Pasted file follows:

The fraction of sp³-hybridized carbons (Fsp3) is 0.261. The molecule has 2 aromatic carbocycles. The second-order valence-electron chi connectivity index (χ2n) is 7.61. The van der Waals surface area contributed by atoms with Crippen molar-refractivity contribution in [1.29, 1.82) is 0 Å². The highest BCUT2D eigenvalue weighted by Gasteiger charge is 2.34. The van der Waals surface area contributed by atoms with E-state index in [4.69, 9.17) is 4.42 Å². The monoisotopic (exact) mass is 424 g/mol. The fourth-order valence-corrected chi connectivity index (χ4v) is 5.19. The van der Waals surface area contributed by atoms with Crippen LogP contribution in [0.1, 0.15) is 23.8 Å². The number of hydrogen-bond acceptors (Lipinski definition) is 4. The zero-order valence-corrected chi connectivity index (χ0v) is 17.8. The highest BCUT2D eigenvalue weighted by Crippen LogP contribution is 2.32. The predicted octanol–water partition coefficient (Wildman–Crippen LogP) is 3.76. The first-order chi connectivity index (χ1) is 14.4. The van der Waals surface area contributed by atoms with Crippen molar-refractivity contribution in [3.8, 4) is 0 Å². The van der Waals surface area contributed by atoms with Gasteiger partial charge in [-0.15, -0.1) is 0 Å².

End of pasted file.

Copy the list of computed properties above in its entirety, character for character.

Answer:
The fraction of sp³-hybridized carbons (Fsp3) is 0.261. The molecule has 2 aromatic carbocycles. The second-order valence-electron chi connectivity index (χ2n) is 7.61. The van der Waals surface area contributed by atoms with Crippen molar-refractivity contribution in [1.29, 1.82) is 0 Å². The highest BCUT2D eigenvalue weighted by Gasteiger charge is 2.34. The van der Waals surface area contributed by atoms with E-state index in [4.69, 9.17) is 4.42 Å². The monoisotopic (exact) mass is 424 g/mol. The fourth-order valence-corrected chi connectivity index (χ4v) is 5.19. The van der Waals surface area contributed by atoms with Crippen LogP contribution in [0.1, 0.15) is 23.8 Å². The number of hydrogen-bond acceptors (Lipinski definition) is 4. The zero-order valence-corrected chi connectivity index (χ0v) is 17.8. The highest BCUT2D eigenvalue weighted by Crippen LogP contribution is 2.32. The predicted octanol–water partition coefficient (Wildman–Crippen LogP) is 3.76. The first-order chi connectivity index (χ1) is 14.4. The van der Waals surface area contributed by atoms with Crippen molar-refractivity contribution in [3.8, 4) is 0 Å². The van der Waals surface area contributed by atoms with Gasteiger partial charge in [-0.15, -0.1) is 0 Å².